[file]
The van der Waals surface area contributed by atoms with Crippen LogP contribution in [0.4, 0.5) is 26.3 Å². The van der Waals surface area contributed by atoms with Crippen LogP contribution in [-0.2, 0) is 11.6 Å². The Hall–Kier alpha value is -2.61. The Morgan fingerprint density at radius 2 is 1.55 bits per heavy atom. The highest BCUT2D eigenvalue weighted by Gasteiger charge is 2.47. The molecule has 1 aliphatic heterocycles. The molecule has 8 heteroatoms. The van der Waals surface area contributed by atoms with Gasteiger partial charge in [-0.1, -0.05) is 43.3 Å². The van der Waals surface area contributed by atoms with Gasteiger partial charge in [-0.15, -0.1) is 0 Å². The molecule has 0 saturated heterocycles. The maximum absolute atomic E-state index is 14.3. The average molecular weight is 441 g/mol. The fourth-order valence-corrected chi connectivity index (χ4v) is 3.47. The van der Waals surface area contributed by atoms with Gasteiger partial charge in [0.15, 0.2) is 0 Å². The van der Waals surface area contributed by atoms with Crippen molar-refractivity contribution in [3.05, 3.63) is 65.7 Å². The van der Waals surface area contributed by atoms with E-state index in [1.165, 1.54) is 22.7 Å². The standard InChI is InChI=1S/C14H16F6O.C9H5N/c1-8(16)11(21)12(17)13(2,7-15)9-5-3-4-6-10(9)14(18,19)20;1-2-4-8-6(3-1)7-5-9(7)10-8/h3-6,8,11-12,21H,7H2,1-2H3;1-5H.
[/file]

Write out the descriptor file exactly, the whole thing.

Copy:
The van der Waals surface area contributed by atoms with Crippen LogP contribution in [0.4, 0.5) is 26.3 Å². The van der Waals surface area contributed by atoms with Crippen LogP contribution in [-0.2, 0) is 11.6 Å². The Hall–Kier alpha value is -2.61. The Morgan fingerprint density at radius 2 is 1.55 bits per heavy atom. The highest BCUT2D eigenvalue weighted by Gasteiger charge is 2.47. The molecule has 1 aliphatic heterocycles. The molecule has 8 heteroatoms. The van der Waals surface area contributed by atoms with Gasteiger partial charge in [-0.1, -0.05) is 43.3 Å². The van der Waals surface area contributed by atoms with Gasteiger partial charge in [-0.15, -0.1) is 0 Å². The molecule has 0 saturated heterocycles. The maximum absolute atomic E-state index is 14.3. The average molecular weight is 441 g/mol. The fourth-order valence-corrected chi connectivity index (χ4v) is 3.47. The van der Waals surface area contributed by atoms with Gasteiger partial charge in [0.15, 0.2) is 0 Å². The van der Waals surface area contributed by atoms with Crippen molar-refractivity contribution in [3.05, 3.63) is 65.7 Å². The van der Waals surface area contributed by atoms with E-state index in [1.165, 1.54) is 22.7 Å². The standard InChI is InChI=1S/C14H16F6O.C9H5N/c1-8(16)11(21)12(17)13(2,7-15)9-5-3-4-6-10(9)14(18,19)20;1-2-4-8-6(3-1)7-5-9(7)10-8/h3-6,8,11-12,21H,7H2,1-2H3;1-5H.